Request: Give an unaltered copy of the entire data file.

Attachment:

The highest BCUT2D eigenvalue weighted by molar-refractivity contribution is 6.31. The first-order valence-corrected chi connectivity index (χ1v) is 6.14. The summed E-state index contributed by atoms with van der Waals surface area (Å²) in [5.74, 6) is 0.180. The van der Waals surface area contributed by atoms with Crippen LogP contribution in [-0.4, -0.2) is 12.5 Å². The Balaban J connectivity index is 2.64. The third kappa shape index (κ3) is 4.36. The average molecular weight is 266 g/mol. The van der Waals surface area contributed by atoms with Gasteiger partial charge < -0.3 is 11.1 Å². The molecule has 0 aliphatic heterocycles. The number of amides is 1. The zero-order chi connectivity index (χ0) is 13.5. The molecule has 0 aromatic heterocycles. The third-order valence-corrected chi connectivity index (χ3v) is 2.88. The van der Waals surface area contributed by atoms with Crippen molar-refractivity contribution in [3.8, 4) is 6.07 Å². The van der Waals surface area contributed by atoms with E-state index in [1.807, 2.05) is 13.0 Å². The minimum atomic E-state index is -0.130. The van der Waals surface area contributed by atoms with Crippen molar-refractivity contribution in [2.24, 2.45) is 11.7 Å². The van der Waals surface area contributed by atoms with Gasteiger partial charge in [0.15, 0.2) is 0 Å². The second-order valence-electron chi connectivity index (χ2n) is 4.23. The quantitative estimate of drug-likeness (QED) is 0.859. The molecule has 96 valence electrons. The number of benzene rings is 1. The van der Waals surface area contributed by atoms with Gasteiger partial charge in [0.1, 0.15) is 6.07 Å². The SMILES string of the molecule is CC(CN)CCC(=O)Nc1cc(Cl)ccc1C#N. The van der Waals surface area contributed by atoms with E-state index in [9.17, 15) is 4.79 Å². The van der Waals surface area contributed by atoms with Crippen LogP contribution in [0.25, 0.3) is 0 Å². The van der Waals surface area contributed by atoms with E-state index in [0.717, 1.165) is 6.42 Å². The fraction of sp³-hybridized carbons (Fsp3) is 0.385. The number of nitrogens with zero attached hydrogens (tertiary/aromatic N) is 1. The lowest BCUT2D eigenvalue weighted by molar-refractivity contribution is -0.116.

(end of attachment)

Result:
The highest BCUT2D eigenvalue weighted by molar-refractivity contribution is 6.31. The first-order valence-corrected chi connectivity index (χ1v) is 6.14. The summed E-state index contributed by atoms with van der Waals surface area (Å²) in [5.74, 6) is 0.180. The van der Waals surface area contributed by atoms with Crippen LogP contribution in [-0.4, -0.2) is 12.5 Å². The Balaban J connectivity index is 2.64. The third kappa shape index (κ3) is 4.36. The average molecular weight is 266 g/mol. The van der Waals surface area contributed by atoms with Gasteiger partial charge < -0.3 is 11.1 Å². The molecule has 0 aliphatic heterocycles. The number of amides is 1. The zero-order chi connectivity index (χ0) is 13.5. The molecule has 0 aromatic heterocycles. The third-order valence-corrected chi connectivity index (χ3v) is 2.88. The van der Waals surface area contributed by atoms with Crippen molar-refractivity contribution in [3.8, 4) is 6.07 Å². The van der Waals surface area contributed by atoms with E-state index in [1.807, 2.05) is 13.0 Å². The minimum atomic E-state index is -0.130. The van der Waals surface area contributed by atoms with Crippen molar-refractivity contribution in [2.24, 2.45) is 11.7 Å². The van der Waals surface area contributed by atoms with Gasteiger partial charge in [0.15, 0.2) is 0 Å². The second-order valence-electron chi connectivity index (χ2n) is 4.23. The quantitative estimate of drug-likeness (QED) is 0.859. The molecule has 96 valence electrons. The number of benzene rings is 1. The van der Waals surface area contributed by atoms with Gasteiger partial charge in [0.1, 0.15) is 6.07 Å². The SMILES string of the molecule is CC(CN)CCC(=O)Nc1cc(Cl)ccc1C#N. The van der Waals surface area contributed by atoms with E-state index in [9.17, 15) is 4.79 Å². The van der Waals surface area contributed by atoms with Crippen LogP contribution in [0.25, 0.3) is 0 Å². The van der Waals surface area contributed by atoms with E-state index in [0.717, 1.165) is 6.42 Å². The fraction of sp³-hybridized carbons (Fsp3) is 0.385. The number of nitrogens with zero attached hydrogens (tertiary/aromatic N) is 1. The lowest BCUT2D eigenvalue weighted by molar-refractivity contribution is -0.116.